REDWOOD CITY (AP) — Northern California prosecutors on Thursday charged an Oregon prison inmate with two counts of murder in the serial killings of six young women that terrified the region nearly 40 years ago.
The San Mateo district attorney’s office charged Rodney Halbower, 66, with two counts of murder during the course of rape for the deaths of Paula Baxter, 17, and Veronica Anne Cascio, 18. Their two deaths were among six police say are connected and occurred between January and April in 1976. Five of the bodies were found in the suburbs immediately south of San Francisco and one was found near Gypsy Hill Road, giving the killings their nickname. A sixth body was found in Reno, Nevada.
San Mateo Chief Deputy District Attorney Karen Guidotti said DNA evidence linking Halbower to both killings was found on each victim. He’s suspected in the other four killings.
“Based on the forensic links between a number of the cases, the time frame of the murders, and the methods used by the offender to commit these crimes, investigators are confident all the crimes were committed by the same offender,” The FBI said in a statement in March after a Gypsy Hill Task Force was created to revisit the cold case using DNA technology. The task force comprised officers and agents from the FBI, the sheriff’s offices in San Mateo and Washoe counties, and police in Daly City, Pacifica, South San Francisco and Reno.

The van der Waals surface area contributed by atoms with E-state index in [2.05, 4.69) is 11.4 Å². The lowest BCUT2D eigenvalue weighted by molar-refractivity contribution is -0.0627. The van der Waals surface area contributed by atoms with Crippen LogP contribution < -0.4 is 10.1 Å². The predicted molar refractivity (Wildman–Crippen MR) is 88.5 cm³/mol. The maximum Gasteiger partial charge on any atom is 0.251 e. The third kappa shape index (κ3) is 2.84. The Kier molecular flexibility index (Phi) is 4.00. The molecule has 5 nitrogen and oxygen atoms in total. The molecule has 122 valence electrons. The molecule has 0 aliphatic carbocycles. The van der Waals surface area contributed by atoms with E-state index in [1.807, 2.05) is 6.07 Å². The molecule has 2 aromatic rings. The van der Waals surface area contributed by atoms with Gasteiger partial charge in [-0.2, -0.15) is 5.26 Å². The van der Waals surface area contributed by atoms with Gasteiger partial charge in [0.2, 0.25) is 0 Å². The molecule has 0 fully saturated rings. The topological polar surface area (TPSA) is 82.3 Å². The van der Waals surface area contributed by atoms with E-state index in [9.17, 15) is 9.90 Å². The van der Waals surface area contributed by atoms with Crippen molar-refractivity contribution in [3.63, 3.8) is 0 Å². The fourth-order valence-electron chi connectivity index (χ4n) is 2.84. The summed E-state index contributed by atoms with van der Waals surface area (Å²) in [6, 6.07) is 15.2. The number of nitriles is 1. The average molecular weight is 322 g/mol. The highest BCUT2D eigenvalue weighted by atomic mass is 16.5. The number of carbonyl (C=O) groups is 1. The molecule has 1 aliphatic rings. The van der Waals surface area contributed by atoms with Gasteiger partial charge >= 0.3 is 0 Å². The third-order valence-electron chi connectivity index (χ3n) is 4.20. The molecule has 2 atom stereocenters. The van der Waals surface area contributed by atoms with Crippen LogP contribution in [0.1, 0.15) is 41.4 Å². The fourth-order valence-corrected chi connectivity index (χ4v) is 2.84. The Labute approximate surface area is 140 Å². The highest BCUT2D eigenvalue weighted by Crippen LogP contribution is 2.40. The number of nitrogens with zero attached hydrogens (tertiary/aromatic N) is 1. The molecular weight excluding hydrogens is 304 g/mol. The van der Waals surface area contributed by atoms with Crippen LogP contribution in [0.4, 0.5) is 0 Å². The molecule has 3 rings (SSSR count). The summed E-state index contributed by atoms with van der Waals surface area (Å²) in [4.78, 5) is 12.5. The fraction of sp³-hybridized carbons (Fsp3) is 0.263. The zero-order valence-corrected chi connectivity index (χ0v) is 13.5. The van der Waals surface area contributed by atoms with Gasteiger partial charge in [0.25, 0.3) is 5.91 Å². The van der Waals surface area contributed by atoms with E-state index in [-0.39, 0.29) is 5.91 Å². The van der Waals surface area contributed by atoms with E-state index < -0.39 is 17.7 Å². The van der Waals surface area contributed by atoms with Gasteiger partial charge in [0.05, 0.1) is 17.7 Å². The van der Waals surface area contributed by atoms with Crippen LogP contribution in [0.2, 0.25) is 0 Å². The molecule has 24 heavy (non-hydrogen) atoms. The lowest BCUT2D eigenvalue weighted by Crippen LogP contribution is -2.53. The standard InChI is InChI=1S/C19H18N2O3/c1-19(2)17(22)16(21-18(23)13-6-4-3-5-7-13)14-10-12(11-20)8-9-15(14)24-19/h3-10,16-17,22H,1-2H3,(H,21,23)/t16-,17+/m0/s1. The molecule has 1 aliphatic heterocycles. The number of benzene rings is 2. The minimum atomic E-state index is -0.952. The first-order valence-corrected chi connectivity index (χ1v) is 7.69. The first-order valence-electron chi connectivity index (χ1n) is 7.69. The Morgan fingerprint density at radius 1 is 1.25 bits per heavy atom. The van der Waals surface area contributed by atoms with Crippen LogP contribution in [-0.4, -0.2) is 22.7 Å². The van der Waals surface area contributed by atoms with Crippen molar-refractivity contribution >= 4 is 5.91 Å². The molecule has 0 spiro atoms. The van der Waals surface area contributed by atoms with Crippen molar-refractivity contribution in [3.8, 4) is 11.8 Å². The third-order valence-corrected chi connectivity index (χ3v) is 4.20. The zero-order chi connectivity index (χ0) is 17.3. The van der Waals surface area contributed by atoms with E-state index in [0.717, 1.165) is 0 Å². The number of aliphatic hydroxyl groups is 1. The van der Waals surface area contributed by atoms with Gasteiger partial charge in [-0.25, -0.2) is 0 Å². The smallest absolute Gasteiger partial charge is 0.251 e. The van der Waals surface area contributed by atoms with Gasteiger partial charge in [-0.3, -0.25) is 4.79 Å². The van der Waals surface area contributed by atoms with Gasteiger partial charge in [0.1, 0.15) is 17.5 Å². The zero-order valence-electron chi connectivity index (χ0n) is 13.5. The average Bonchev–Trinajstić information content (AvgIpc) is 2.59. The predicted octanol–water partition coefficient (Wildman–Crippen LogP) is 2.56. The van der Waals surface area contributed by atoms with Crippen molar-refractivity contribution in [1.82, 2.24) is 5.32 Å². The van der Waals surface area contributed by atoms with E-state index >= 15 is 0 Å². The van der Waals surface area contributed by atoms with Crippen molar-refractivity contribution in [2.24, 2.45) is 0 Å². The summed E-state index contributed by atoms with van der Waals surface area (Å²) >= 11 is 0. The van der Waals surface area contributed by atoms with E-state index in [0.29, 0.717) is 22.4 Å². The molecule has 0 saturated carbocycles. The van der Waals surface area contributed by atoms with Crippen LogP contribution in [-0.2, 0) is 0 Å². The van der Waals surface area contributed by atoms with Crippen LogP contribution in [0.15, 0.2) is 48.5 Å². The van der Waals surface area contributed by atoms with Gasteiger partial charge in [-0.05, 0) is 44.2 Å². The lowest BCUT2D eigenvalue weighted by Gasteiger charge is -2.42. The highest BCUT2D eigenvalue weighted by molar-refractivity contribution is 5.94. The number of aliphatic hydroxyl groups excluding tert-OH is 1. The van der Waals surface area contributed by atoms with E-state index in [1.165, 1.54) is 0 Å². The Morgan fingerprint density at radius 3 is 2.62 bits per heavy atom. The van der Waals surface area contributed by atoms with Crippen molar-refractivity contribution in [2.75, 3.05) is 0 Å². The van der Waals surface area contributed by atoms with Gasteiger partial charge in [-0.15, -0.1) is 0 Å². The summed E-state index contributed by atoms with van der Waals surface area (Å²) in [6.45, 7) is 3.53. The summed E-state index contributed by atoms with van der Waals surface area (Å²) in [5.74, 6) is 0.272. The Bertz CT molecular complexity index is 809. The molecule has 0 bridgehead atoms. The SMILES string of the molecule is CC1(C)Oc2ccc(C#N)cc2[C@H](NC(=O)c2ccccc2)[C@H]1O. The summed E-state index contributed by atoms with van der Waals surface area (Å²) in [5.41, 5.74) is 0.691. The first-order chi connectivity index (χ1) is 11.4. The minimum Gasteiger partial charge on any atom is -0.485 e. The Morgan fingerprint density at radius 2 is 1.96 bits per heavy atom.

Halbower submitted a DNA sample when he was transferred from a Nevada prison to Oregon State Prison in November 2013. At the time, Halbower was being paroled from the Nevada prison after serving a sentence for the 1975 rape of a blackjack dealer that occurred two months before the body of University of Nevada-Reno student Michelle Mitchell, 19, was found.
Halbower escaped from the Nevada prison in 1986 and committed a string of violent crimes in Oregon before he was recaptured. He was serving a sentence in Oregon for attempted murder, assault and robbery when he was extradited to Redwood City and charged with the two murders.
Halbower denied involvement in a jailhouse interview with a local television station.
“I’m confused and I want some answers,” he told ABC7. “I don’t know anything, no knowledge about this.”
Halbower is scheduled to enter a plea in Redwood City on Monday.
The brother of one of the Gypsy Hill victims traveled 90 miles from Modesto to attend Halbower’s court hearing Thursday. John Blackwell, 56, is the older brother of Tanya Blackwell, the 14-year-old girl whose body was found near the Pacifica road that gave the killings their name.
He told reporters he attended the hearing to show solidarity with other victims’ families even though Halbower hasn’t been charged in his sister’s death.
“I feel happy for the families, and I feel some closure,” he said. “Some closure is better than no closure.”